Title: Man Down

Author: James Goodhand

Published: 3rd of March 2022 – Penguin

Format: Digital (eARC) – 391 pages

Hello Hello! How are you?

Today I am back on the blog to bring you a mini-review for Man Down by James Goodhand, currently on #UltimateBlogTour organised by Dave and the team over at @The_WriteReads.

I have to admit that this is not the type of book that I usually tend to read, but I decided to give it a go, and while I was a bit oblivious for 60% of it, I did end up liking it in the end. I suppose it just goes to prove that sometimes you have to push out of your comfort zone and you’d be surprised at what you can find and enjoy.

Thank you as usual to Dave for having me on the tour, it’s always a pleasure, and thank you to the author, the publisher and NetGalley for my copy of the book in exchange for an honest review. All opinions are my own.


Will Parks needs to man up.

A man stands. A man fights. A man bleeds.

These are the first lessons you learn in a town where girls are objects, words are weak and fists do the talking.

Will’s more at home in the classroom than the gym, and the most important woman in his life is his gran. So how can a boy who’s always backed away from a fight become the hero who saves the day?

Because a disaster is coming. One that Will can prevent. But only if he learns the most important lesson of all: sometimes to step up, you have to man down. 
A searingly powerful exploration of toxic masculinity, perfect for fans of Juno Dawson or They Both Die at the End.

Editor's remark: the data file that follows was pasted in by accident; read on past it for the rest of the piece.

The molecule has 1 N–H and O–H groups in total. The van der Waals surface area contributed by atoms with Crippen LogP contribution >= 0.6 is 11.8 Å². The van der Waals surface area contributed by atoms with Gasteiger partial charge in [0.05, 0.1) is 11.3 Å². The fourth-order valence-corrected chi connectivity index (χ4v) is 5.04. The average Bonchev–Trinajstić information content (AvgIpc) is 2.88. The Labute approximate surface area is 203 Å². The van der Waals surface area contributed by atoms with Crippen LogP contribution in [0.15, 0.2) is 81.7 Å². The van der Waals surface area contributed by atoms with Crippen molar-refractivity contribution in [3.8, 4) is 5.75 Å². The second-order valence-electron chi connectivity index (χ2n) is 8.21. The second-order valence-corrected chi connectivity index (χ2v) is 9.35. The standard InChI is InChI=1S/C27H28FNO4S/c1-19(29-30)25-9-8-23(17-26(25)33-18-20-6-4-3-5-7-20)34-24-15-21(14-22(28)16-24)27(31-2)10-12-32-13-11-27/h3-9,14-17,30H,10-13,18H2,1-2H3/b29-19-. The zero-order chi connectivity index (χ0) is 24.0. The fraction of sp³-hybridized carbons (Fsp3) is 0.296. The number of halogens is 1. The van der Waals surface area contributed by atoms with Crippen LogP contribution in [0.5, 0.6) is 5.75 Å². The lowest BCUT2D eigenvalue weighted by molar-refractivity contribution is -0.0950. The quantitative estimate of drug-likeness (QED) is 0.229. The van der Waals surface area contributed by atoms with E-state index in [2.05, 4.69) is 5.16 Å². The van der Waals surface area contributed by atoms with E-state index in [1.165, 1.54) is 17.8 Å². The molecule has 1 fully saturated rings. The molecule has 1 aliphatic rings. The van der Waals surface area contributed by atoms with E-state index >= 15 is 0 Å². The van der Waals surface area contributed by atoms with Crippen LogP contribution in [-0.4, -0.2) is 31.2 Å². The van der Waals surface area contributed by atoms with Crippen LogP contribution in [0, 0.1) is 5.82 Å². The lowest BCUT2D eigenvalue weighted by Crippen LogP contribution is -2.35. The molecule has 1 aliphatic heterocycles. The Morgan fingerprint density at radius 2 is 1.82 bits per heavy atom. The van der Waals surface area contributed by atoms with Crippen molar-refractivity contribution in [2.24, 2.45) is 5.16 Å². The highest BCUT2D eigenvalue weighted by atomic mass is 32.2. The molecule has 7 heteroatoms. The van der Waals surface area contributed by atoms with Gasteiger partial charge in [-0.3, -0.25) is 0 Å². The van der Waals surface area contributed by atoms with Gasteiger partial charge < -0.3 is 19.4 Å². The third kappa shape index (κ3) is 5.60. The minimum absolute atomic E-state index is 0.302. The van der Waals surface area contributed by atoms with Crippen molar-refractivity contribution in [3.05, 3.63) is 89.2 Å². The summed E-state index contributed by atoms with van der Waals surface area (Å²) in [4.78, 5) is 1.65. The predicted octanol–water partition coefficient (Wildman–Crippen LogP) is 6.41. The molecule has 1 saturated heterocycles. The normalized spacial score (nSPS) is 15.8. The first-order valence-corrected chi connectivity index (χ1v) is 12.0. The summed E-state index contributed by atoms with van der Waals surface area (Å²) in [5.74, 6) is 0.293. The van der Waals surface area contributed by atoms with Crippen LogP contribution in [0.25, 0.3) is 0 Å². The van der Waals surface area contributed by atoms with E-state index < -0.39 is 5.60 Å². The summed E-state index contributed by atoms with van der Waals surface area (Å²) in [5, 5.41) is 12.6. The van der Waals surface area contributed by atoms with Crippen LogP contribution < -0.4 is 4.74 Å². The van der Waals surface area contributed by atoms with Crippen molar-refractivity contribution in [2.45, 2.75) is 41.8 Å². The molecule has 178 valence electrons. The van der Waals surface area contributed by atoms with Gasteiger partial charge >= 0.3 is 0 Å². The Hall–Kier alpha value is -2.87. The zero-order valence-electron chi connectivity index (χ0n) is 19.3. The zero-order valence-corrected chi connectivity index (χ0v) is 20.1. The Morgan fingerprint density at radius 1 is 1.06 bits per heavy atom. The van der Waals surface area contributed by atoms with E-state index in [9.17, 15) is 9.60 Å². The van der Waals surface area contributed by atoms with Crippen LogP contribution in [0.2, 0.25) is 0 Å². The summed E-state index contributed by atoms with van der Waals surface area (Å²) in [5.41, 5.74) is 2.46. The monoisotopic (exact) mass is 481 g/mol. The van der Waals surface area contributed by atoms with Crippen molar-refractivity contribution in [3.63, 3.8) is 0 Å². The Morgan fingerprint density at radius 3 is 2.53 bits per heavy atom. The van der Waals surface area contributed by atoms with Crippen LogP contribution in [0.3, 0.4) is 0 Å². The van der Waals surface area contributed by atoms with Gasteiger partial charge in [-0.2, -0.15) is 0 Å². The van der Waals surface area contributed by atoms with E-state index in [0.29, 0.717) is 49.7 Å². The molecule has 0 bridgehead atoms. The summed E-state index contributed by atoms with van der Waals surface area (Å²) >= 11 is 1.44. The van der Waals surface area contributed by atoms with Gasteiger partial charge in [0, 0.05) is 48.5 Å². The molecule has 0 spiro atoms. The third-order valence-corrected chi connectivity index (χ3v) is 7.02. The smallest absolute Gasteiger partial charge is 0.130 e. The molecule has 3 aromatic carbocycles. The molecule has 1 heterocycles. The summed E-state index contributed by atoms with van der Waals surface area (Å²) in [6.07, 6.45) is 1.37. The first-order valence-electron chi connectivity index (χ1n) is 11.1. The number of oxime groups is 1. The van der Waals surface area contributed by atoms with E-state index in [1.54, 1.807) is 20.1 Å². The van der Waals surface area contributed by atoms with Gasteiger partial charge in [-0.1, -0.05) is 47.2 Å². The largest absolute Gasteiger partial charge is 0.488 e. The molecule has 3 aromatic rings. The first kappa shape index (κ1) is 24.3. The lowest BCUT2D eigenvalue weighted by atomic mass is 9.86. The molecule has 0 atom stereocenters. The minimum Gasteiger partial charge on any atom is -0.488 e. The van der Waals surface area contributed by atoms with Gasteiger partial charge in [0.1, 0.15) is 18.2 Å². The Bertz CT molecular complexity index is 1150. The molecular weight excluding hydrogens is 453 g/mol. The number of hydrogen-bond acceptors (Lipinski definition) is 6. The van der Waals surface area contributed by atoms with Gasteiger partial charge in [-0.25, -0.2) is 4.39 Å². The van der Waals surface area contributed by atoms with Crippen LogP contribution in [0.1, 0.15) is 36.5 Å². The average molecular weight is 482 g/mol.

Trigger warnings: drug use, arson, violence, sex and attempted sex with a minor (on page and mentioned), attempted suicide (on page and flashbacks), homophobia, train crash.

Man Down by James Goodhand is a YA contemporary book that discusses growing up in a less than perfect town, insecurities, toxic masculinity, sexism and discovering your true self. As I just mentioned, this is not the kind of book I gravitate towards, but I wanted to give it a chance. While I don’t think I understood or enjoyed this book to its full potential because of my reading tastes, I do have to tell you that it is bloody well written and the end made me such a nervous wreck.

This book is set in Ebbswick, a back-water fairly deprived and poor town where Will is growing up. Will is our main character and I liked him from the first page because he is humble, honest, kind, caring and he isn’t all “Look at me, look at how manly I am”. That’s just not who he is. His brother, Danny, however, is totally “a man” with atrocious behaviour towards women and the majority of the time he thinks he is something special and wonderful where he just looks like a twit, pardon my French. I really don’t like characters like Danny’s, although I do have to admit that it was really well written. I can’t speak for all women reading this book, but all instances of toxic masculinity, be it from Danny, from Mick Touch, from Will’s father, and many more, just unnerved me and made me feel so ill-at-ease, so it was definitely written in a very realistic and almost scary way.

This is a more character-driven kind of book. Even though a lot of things happen over a long period of time, it doesn’t feel that long, and it doesn’t feel like that much happens just because there is such focus on Will, his character, his questions, his doubts, his growth. I liked reading about what goes through his head, but I also just wanted to hug him and tell him everything would be fine. He is a very loveable character and I definitely felt for him in his very hard moments.